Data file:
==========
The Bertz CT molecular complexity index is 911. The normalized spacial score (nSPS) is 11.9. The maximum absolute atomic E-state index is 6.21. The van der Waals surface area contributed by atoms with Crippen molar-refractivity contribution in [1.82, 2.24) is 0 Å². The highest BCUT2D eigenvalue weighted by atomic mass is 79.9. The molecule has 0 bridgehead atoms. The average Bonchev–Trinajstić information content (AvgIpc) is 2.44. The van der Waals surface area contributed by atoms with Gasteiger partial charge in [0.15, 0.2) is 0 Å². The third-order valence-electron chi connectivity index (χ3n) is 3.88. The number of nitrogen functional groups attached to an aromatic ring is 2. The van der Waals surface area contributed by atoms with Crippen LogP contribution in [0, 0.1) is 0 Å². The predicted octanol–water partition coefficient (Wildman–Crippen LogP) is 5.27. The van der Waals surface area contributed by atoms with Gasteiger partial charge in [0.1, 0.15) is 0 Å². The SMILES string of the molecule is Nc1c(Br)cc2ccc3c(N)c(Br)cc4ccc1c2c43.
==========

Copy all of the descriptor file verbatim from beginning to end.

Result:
The Bertz CT molecular complexity index is 911. The normalized spacial score (nSPS) is 11.9. The maximum absolute atomic E-state index is 6.21. The van der Waals surface area contributed by atoms with Crippen molar-refractivity contribution in [1.82, 2.24) is 0 Å². The highest BCUT2D eigenvalue weighted by atomic mass is 79.9. The molecule has 0 bridgehead atoms. The average Bonchev–Trinajstić information content (AvgIpc) is 2.44. The van der Waals surface area contributed by atoms with Gasteiger partial charge in [0.15, 0.2) is 0 Å². The third-order valence-electron chi connectivity index (χ3n) is 3.88. The number of nitrogen functional groups attached to an aromatic ring is 2. The van der Waals surface area contributed by atoms with Crippen LogP contribution in [0, 0.1) is 0 Å². The predicted octanol–water partition coefficient (Wildman–Crippen LogP) is 5.27. The van der Waals surface area contributed by atoms with Gasteiger partial charge in [0.1, 0.15) is 0 Å². The SMILES string of the molecule is Nc1c(Br)cc2ccc3c(N)c(Br)cc4ccc1c2c43.